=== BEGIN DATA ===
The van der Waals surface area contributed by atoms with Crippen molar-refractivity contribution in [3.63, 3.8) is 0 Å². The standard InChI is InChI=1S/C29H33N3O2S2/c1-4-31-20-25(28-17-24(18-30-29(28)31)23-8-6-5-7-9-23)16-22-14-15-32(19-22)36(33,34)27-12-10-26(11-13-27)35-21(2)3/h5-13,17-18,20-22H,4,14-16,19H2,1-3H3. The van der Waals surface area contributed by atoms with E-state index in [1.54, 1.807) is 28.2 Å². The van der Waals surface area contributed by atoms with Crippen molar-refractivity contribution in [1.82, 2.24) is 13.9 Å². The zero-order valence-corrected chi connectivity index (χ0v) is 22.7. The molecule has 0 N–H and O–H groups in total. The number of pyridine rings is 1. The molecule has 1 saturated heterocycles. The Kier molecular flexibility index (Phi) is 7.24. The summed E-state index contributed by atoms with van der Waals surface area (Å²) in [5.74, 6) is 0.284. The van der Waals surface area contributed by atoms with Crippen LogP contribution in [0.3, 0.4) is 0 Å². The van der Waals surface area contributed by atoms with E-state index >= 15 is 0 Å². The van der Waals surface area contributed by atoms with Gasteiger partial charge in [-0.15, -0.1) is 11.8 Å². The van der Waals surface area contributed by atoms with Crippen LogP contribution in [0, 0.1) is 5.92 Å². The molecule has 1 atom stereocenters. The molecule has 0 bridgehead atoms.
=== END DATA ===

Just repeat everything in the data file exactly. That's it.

The van der Waals surface area contributed by atoms with Crippen molar-refractivity contribution in [3.63, 3.8) is 0 Å². The standard InChI is InChI=1S/C29H33N3O2S2/c1-4-31-20-25(28-17-24(18-30-29(28)31)23-8-6-5-7-9-23)16-22-14-15-32(19-22)36(33,34)27-12-10-26(11-13-27)35-21(2)3/h5-13,17-18,20-22H,4,14-16,19H2,1-3H3. The van der Waals surface area contributed by atoms with E-state index in [1.54, 1.807) is 28.2 Å². The van der Waals surface area contributed by atoms with Crippen molar-refractivity contribution in [1.82, 2.24) is 13.9 Å². The zero-order valence-corrected chi connectivity index (χ0v) is 22.7. The molecule has 0 N–H and O–H groups in total. The number of pyridine rings is 1. The molecule has 1 saturated heterocycles. The Kier molecular flexibility index (Phi) is 7.24. The summed E-state index contributed by atoms with van der Waals surface area (Å²) in [5.74, 6) is 0.284. The van der Waals surface area contributed by atoms with Crippen LogP contribution in [0.3, 0.4) is 0 Å². The van der Waals surface area contributed by atoms with E-state index >= 15 is 0 Å². The van der Waals surface area contributed by atoms with Gasteiger partial charge in [-0.15, -0.1) is 11.8 Å². The van der Waals surface area contributed by atoms with Crippen LogP contribution in [0, 0.1) is 5.92 Å². The molecule has 1 atom stereocenters. The molecule has 0 bridgehead atoms.